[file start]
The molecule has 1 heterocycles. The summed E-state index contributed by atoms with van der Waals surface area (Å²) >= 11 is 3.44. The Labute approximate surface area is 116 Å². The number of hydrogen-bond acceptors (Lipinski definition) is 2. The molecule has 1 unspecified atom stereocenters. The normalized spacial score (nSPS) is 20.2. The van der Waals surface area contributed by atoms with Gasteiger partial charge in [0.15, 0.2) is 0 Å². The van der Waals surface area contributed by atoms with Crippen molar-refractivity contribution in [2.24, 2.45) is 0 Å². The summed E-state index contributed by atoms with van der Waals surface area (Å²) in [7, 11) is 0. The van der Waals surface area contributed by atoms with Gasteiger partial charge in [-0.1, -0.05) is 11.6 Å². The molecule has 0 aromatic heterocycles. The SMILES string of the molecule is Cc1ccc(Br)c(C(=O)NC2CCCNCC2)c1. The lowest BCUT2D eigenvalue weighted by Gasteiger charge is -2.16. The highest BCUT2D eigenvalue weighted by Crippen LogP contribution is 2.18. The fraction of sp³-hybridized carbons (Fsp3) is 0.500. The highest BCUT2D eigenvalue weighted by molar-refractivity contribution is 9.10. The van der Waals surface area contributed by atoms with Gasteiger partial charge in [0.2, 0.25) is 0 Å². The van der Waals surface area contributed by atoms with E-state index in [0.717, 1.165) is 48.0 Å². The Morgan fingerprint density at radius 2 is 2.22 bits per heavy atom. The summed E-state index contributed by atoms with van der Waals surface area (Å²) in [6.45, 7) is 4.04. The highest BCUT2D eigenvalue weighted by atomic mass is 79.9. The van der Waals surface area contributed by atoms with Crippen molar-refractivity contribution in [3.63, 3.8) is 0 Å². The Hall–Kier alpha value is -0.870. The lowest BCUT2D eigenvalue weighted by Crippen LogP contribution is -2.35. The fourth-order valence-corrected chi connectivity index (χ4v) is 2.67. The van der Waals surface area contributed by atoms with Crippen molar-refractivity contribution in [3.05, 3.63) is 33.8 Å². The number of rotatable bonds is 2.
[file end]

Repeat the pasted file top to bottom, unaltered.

The molecule has 1 heterocycles. The summed E-state index contributed by atoms with van der Waals surface area (Å²) >= 11 is 3.44. The Labute approximate surface area is 116 Å². The number of hydrogen-bond acceptors (Lipinski definition) is 2. The molecule has 1 unspecified atom stereocenters. The normalized spacial score (nSPS) is 20.2. The van der Waals surface area contributed by atoms with Gasteiger partial charge in [0.15, 0.2) is 0 Å². The van der Waals surface area contributed by atoms with Crippen molar-refractivity contribution in [2.24, 2.45) is 0 Å². The summed E-state index contributed by atoms with van der Waals surface area (Å²) in [7, 11) is 0. The van der Waals surface area contributed by atoms with Gasteiger partial charge in [-0.1, -0.05) is 11.6 Å². The molecule has 0 aromatic heterocycles. The SMILES string of the molecule is Cc1ccc(Br)c(C(=O)NC2CCCNCC2)c1. The lowest BCUT2D eigenvalue weighted by Gasteiger charge is -2.16. The highest BCUT2D eigenvalue weighted by Crippen LogP contribution is 2.18. The fraction of sp³-hybridized carbons (Fsp3) is 0.500. The highest BCUT2D eigenvalue weighted by molar-refractivity contribution is 9.10. The van der Waals surface area contributed by atoms with Gasteiger partial charge in [0.2, 0.25) is 0 Å². The van der Waals surface area contributed by atoms with E-state index in [0.717, 1.165) is 48.0 Å². The Morgan fingerprint density at radius 2 is 2.22 bits per heavy atom. The summed E-state index contributed by atoms with van der Waals surface area (Å²) in [6.45, 7) is 4.04. The highest BCUT2D eigenvalue weighted by atomic mass is 79.9. The van der Waals surface area contributed by atoms with Crippen molar-refractivity contribution in [3.63, 3.8) is 0 Å². The Hall–Kier alpha value is -0.870. The lowest BCUT2D eigenvalue weighted by Crippen LogP contribution is -2.35. The fourth-order valence-corrected chi connectivity index (χ4v) is 2.67. The van der Waals surface area contributed by atoms with Crippen molar-refractivity contribution in [3.05, 3.63) is 33.8 Å². The number of rotatable bonds is 2.